I found these play dough monster mats on and thought they would make a perfect storytime activity. I printed out several of these mats and laminated them. At a separate station, kids made food out of play dough and fed the 1, 2, 3 or 4 pieces to their monster. Each mat had the number of items they should feed the monster printed on the bottom. I encouraged adults to talk about the food the kiddos were making and about their monster- where it lives, if it has a name and if it has a favorite food.
I brought these mats out during the toddler storytime also and many of our littlest storytimers enjoyed their first adventure with play dough!


Family: Sound & Music

As part of the summer series of Family Storytimes, we explored sounds and music this week.  I was actually giddy as I set up! It wasn’t because we had a guest who regularly reads, plays guitar and sings, but that was great. It wasn’t because of the fun books he read, but those worked well. It wasn’t because of the cute tissue box guitars we were going to make, but they were a hit. It was because I was going to blow the minds of preschoolers with the Makey Makey!

For the first half of storytime, our guest played music, sang and read stories related to sound and music with families. Whenever he comes to storytime, he reads and I pick the books, plan the theme, and take care of the second half of storytime. I usually pick out the books for him because I plan the storytime themes before I know when he’ll be reading. (It also helps to have a plan if he’s sick or can’t make it for another reason at the last minute.) He’s an excellent addition to storytime and has been joining us every six weeks or so for years. We talk often about how storytime went and change what we need to.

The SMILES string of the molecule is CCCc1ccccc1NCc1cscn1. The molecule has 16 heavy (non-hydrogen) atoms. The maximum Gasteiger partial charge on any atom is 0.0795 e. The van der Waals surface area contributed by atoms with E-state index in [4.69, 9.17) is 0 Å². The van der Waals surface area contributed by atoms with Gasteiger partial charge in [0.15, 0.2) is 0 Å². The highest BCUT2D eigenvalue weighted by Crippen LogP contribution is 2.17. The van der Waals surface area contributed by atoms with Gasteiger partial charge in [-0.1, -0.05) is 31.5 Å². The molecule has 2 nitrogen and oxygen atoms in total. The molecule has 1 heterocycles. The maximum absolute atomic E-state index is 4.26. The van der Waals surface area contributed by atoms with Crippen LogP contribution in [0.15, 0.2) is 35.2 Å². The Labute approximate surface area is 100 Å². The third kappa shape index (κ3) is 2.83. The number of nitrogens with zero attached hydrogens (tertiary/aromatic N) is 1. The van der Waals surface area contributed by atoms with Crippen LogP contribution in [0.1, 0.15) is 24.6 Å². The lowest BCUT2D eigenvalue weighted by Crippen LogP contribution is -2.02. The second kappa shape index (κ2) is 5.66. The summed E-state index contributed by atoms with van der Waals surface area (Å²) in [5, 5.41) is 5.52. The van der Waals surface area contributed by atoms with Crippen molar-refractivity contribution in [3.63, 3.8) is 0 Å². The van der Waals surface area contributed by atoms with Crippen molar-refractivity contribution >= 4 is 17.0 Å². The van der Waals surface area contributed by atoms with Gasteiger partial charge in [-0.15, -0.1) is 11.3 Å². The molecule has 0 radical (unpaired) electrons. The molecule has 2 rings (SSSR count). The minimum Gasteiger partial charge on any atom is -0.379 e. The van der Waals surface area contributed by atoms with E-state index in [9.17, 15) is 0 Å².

Hilda Must be Dancing (Margaret K. McElderry Books, 2004) by Karma Wilson and Suzanne Watts
The Loud Book (Houghton Mifflin Harcourt, 2011) by Deborah Underwood and Renata Liwska
Squeak, Rumble Whomp! Whomp! Whomp!: a Sonic Adventure (Candlewick, 2012) by Wynton Marsalis and Paul Rogers

Activity Stations
This week I created four activity stations. The only way I can do this is employing the talents of a summer teen volunteer who is quickly settling into the busy storytime routine.  I can have her run one station while I run another. The other two stations were either independent stations that have directions for caregivers or require only minimal help and I can assist from a nearby station.

Tissue Box Guitar
I explained to kids that, all over the world, people make instruments out of what ever they have around them and that was just what we were going to do! Marsalis’ book really demonstrates that sounds come from all kinds of “instruments.”


You’ll find examples of this craft all over the internet, but Instructables has step-by-step instructions if you need help. I had cupboards full of donated tissue boxes and paper towel tubes that were perfect for this craft, so start gathering! Before storytime, I went through the collection of rectangular boxes and made sure they had holes only in the bellies. (Some boxes have holes that run from the center around one side and obviously don’t work for this project.) I also made sure the plastic was removed from the hole.

Caregivers and kids selected a tissue box, drew the outline of the paper towel tube on one of the short ends of the tissue box, cut out the hole (slightly smaller than drawn to create a tight fit), glued the tube if necessary, attached rubber bands, decorated and then played the new instrument.

tissue boxes (one for each child)
varying sizes of rubber bands (each size makes a different sound)
paper towel tube
glue gun (used by the teen volunteer)
foam alphabet stickers
construction paper for decorating the belly of the guitar
crayons and markers

Basket of Musical Instruments
I have a small collection of individual, kid-friendly musical instruments that I placed in a basket for families to explore. Some musicians played together while others made their own music. I encouraged caregivers to ask questions of their young musician, observing what kind of sound each instrument made, how the sound could be changed, and if it was loud or soft.